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The Heart of Stanford

Photo: Andrew Brodhead

The Main Quadrangle is the heart and hallmark of Stanford University. It is the original center of the academic campus and a crossroads of an expansive campus today. Much of the Quad was heavily damaged in the 1906 earthquake and rebuilt — with the notable exception of its Memorial Arch and church steeple. The Quad houses teaching, research, and administration, and its linked malls underscore a culture of interdisciplinary endeavors across the university.

The cornerstone of the 17-acre Quad was laid on May 14, 1887 — what would have been Leland Stanford Junior’s 19th birthday. Following her husband’s death in 1893, Jane Stanford directed the continuing construction and operations of the university, built as a tribute to their only son.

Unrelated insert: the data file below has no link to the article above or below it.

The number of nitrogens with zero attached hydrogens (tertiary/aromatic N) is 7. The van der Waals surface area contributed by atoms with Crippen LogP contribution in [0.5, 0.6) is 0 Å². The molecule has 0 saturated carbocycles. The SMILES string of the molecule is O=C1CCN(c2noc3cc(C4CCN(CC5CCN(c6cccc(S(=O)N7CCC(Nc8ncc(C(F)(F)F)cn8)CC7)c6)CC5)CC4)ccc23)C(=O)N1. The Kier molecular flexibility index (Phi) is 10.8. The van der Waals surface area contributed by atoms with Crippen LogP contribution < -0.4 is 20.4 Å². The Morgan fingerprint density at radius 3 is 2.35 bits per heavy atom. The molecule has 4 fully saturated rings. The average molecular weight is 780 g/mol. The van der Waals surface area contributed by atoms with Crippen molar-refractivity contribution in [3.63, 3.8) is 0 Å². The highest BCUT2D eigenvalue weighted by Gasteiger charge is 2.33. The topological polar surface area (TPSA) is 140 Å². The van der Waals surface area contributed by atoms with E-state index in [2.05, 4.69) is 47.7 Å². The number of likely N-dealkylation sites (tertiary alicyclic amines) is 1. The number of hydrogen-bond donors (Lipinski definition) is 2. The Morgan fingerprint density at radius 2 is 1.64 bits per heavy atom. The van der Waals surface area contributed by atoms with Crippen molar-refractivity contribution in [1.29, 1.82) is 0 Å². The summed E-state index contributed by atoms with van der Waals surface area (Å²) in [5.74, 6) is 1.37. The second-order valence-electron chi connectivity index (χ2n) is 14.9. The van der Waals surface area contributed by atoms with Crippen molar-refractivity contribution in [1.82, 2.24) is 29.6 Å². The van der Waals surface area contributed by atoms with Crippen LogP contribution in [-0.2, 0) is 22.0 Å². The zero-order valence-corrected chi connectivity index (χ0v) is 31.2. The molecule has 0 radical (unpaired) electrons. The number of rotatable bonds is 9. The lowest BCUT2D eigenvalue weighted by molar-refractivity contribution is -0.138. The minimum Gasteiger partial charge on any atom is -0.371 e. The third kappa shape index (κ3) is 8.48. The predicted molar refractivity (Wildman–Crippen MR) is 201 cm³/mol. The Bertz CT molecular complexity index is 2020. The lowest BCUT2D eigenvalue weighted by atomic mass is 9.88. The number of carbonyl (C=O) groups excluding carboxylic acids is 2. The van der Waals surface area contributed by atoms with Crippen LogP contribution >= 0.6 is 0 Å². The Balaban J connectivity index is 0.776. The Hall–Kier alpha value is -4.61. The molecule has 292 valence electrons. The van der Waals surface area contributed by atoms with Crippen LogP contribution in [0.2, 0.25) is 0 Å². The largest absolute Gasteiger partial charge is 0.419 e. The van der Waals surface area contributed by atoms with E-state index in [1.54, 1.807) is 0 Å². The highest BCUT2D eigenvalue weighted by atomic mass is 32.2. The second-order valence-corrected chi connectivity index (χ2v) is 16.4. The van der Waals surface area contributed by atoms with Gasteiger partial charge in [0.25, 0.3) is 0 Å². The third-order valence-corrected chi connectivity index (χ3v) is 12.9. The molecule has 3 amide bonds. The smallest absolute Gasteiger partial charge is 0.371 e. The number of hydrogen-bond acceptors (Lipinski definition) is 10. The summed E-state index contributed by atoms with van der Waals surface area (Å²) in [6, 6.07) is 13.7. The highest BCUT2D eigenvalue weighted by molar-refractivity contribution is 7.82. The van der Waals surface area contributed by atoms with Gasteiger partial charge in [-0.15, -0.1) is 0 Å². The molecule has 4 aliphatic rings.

A Class Legacy

The class of 1896 was the first to install a brass plaque sporting its class year in the paved arcade in front of the planned church entrance. Graduates of earlier years followed retroactively. The laying of class plaques and buried time capsules along the Inner Quad arcade has since become an annual Class Day tradition for graduating seniors.

Photo: Linda A. Cicero 

The Crown Jewel

Memorial Church is a tribute to Leland Stanford Sr. and a sanctuary for all. Built by artisans from Europe and North America, the church features extensive mosaics, intricately carved inscriptions, 140 stained-glass windows and several pipe organs. It is one of the most architecturally notable ecumenical churches in the West. Jane Stanford once noted, “While my whole heart is in the university, my soul is in that church.”